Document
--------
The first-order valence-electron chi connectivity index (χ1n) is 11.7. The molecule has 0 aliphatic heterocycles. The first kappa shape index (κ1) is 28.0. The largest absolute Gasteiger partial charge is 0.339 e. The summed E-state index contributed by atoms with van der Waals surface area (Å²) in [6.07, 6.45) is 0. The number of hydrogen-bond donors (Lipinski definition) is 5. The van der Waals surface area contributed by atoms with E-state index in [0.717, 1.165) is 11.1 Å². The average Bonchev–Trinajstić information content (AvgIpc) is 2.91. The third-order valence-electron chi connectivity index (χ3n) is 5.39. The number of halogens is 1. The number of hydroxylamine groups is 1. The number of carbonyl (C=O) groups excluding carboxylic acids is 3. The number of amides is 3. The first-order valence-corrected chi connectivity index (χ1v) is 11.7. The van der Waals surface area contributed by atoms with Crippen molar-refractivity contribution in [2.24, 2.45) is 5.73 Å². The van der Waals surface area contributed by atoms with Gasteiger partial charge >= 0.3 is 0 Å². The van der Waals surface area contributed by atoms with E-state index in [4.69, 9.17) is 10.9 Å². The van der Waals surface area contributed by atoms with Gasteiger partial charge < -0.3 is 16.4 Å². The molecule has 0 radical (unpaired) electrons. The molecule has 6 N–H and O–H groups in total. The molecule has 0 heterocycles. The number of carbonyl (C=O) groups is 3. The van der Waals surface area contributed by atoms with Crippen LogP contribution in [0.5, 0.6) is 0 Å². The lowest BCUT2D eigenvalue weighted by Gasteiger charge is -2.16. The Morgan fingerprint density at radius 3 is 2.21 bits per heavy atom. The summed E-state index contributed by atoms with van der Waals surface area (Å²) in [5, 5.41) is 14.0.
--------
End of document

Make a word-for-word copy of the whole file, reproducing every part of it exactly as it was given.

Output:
The first-order valence-electron chi connectivity index (χ1n) is 11.7. The molecule has 0 aliphatic heterocycles. The first kappa shape index (κ1) is 28.0. The largest absolute Gasteiger partial charge is 0.339 e. The summed E-state index contributed by atoms with van der Waals surface area (Å²) in [6.07, 6.45) is 0. The number of hydrogen-bond donors (Lipinski definition) is 5. The van der Waals surface area contributed by atoms with E-state index in [0.717, 1.165) is 11.1 Å². The average Bonchev–Trinajstić information content (AvgIpc) is 2.91. The third-order valence-electron chi connectivity index (χ3n) is 5.39. The number of halogens is 1. The number of hydroxylamine groups is 1. The number of carbonyl (C=O) groups excluding carboxylic acids is 3. The number of amides is 3. The first-order valence-corrected chi connectivity index (χ1v) is 11.7. The van der Waals surface area contributed by atoms with Crippen molar-refractivity contribution in [2.24, 2.45) is 5.73 Å². The van der Waals surface area contributed by atoms with Gasteiger partial charge >= 0.3 is 0 Å². The van der Waals surface area contributed by atoms with E-state index in [4.69, 9.17) is 10.9 Å². The van der Waals surface area contributed by atoms with Gasteiger partial charge < -0.3 is 16.4 Å². The molecule has 0 radical (unpaired) electrons. The molecule has 6 N–H and O–H groups in total. The molecule has 0 heterocycles. The number of carbonyl (C=O) groups is 3. The van der Waals surface area contributed by atoms with Crippen LogP contribution in [0.5, 0.6) is 0 Å². The lowest BCUT2D eigenvalue weighted by Gasteiger charge is -2.16. The Morgan fingerprint density at radius 3 is 2.21 bits per heavy atom. The summed E-state index contributed by atoms with van der Waals surface area (Å²) in [5, 5.41) is 14.0.